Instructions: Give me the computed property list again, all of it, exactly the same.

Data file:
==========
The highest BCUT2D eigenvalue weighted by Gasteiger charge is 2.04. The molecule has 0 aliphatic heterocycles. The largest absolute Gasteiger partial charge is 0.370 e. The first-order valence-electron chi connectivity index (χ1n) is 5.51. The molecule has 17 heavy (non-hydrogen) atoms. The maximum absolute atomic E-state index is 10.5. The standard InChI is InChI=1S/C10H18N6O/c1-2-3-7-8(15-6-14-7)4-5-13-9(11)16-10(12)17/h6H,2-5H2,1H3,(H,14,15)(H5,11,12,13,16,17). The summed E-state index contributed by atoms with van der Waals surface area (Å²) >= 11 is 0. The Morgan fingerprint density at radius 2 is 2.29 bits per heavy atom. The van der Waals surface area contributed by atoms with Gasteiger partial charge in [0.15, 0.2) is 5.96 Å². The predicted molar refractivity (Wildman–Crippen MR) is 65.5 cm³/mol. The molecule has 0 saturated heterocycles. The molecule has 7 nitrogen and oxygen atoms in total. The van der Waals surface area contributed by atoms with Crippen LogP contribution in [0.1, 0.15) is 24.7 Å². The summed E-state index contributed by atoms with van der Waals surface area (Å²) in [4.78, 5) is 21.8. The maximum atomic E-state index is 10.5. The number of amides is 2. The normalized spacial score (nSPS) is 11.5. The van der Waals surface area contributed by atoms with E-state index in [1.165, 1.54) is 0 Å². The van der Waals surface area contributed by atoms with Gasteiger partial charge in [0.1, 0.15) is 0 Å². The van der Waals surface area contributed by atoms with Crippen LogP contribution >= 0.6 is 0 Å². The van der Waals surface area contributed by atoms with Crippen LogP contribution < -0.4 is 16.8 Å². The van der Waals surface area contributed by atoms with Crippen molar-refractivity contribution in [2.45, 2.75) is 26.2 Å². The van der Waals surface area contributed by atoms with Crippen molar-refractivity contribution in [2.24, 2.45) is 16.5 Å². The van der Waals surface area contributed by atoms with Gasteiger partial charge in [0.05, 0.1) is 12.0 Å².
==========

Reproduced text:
The highest BCUT2D eigenvalue weighted by Gasteiger charge is 2.04. The molecule has 0 aliphatic heterocycles. The largest absolute Gasteiger partial charge is 0.370 e. The first-order valence-electron chi connectivity index (χ1n) is 5.51. The molecule has 17 heavy (non-hydrogen) atoms. The maximum absolute atomic E-state index is 10.5. The standard InChI is InChI=1S/C10H18N6O/c1-2-3-7-8(15-6-14-7)4-5-13-9(11)16-10(12)17/h6H,2-5H2,1H3,(H,14,15)(H5,11,12,13,16,17). The summed E-state index contributed by atoms with van der Waals surface area (Å²) >= 11 is 0. The Morgan fingerprint density at radius 2 is 2.29 bits per heavy atom. The van der Waals surface area contributed by atoms with Gasteiger partial charge in [0.15, 0.2) is 5.96 Å². The predicted molar refractivity (Wildman–Crippen MR) is 65.5 cm³/mol. The molecule has 0 saturated heterocycles. The molecule has 7 nitrogen and oxygen atoms in total. The van der Waals surface area contributed by atoms with Crippen LogP contribution in [0.1, 0.15) is 24.7 Å². The summed E-state index contributed by atoms with van der Waals surface area (Å²) in [4.78, 5) is 21.8. The maximum atomic E-state index is 10.5. The number of amides is 2. The normalized spacial score (nSPS) is 11.5. The van der Waals surface area contributed by atoms with E-state index in [1.165, 1.54) is 0 Å². The van der Waals surface area contributed by atoms with Gasteiger partial charge in [0.1, 0.15) is 0 Å². The van der Waals surface area contributed by atoms with Crippen LogP contribution >= 0.6 is 0 Å². The van der Waals surface area contributed by atoms with Crippen LogP contribution < -0.4 is 16.8 Å². The van der Waals surface area contributed by atoms with Crippen molar-refractivity contribution in [2.45, 2.75) is 26.2 Å². The van der Waals surface area contributed by atoms with Crippen molar-refractivity contribution in [2.24, 2.45) is 16.5 Å². The van der Waals surface area contributed by atoms with Gasteiger partial charge in [0.05, 0.1) is 12.0 Å².